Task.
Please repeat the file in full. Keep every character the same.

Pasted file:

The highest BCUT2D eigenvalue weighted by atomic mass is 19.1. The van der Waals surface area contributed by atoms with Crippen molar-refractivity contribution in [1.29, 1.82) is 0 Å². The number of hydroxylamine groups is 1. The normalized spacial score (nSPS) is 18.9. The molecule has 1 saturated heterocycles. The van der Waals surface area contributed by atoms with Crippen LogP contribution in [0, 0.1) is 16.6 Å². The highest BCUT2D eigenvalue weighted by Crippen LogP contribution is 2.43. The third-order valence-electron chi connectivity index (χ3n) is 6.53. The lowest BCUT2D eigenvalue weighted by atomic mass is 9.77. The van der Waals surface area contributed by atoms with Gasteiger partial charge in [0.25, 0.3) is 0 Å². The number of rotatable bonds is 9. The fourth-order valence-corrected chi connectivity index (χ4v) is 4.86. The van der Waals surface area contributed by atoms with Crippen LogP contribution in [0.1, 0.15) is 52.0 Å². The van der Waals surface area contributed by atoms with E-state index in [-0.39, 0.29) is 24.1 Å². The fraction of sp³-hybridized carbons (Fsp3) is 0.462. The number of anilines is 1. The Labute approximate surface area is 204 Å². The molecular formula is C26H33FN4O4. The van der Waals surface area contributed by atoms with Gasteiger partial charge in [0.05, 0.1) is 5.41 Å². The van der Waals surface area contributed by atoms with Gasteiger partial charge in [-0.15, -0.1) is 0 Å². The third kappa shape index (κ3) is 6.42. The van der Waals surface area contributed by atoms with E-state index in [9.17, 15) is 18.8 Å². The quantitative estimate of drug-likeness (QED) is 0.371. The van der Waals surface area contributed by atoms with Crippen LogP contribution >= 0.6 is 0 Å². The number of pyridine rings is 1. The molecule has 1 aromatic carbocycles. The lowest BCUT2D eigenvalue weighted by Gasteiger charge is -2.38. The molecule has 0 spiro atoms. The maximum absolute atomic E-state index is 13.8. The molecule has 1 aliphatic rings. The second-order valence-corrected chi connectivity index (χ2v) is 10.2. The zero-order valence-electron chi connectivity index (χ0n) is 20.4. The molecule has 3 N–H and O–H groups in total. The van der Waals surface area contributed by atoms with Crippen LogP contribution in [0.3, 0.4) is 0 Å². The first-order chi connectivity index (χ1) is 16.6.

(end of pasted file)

The highest BCUT2D eigenvalue weighted by atomic mass is 19.1. The van der Waals surface area contributed by atoms with Crippen molar-refractivity contribution in [1.29, 1.82) is 0 Å². The number of hydroxylamine groups is 1. The normalized spacial score (nSPS) is 18.9. The molecule has 1 saturated heterocycles. The van der Waals surface area contributed by atoms with Crippen LogP contribution in [0, 0.1) is 16.6 Å². The highest BCUT2D eigenvalue weighted by Crippen LogP contribution is 2.43. The third-order valence-electron chi connectivity index (χ3n) is 6.53. The lowest BCUT2D eigenvalue weighted by atomic mass is 9.77. The van der Waals surface area contributed by atoms with Gasteiger partial charge in [0.25, 0.3) is 0 Å². The number of rotatable bonds is 9. The fourth-order valence-corrected chi connectivity index (χ4v) is 4.86. The van der Waals surface area contributed by atoms with Crippen LogP contribution in [0.1, 0.15) is 52.0 Å². The van der Waals surface area contributed by atoms with E-state index in [-0.39, 0.29) is 24.1 Å². The fraction of sp³-hybridized carbons (Fsp3) is 0.462. The number of anilines is 1. The Labute approximate surface area is 204 Å². The molecular formula is C26H33FN4O4. The van der Waals surface area contributed by atoms with Gasteiger partial charge in [0.05, 0.1) is 5.41 Å². The van der Waals surface area contributed by atoms with Gasteiger partial charge in [-0.15, -0.1) is 0 Å². The third kappa shape index (κ3) is 6.42. The van der Waals surface area contributed by atoms with E-state index in [9.17, 15) is 18.8 Å². The quantitative estimate of drug-likeness (QED) is 0.371. The van der Waals surface area contributed by atoms with Crippen LogP contribution >= 0.6 is 0 Å². The number of pyridine rings is 1. The molecule has 1 aromatic carbocycles. The lowest BCUT2D eigenvalue weighted by Gasteiger charge is -2.38. The molecule has 0 spiro atoms. The maximum absolute atomic E-state index is 13.8. The molecule has 1 aliphatic rings. The second-order valence-corrected chi connectivity index (χ2v) is 10.2. The zero-order valence-electron chi connectivity index (χ0n) is 20.4. The molecule has 3 N–H and O–H groups in total. The van der Waals surface area contributed by atoms with Crippen LogP contribution in [0.3, 0.4) is 0 Å². The first-order chi connectivity index (χ1) is 16.6.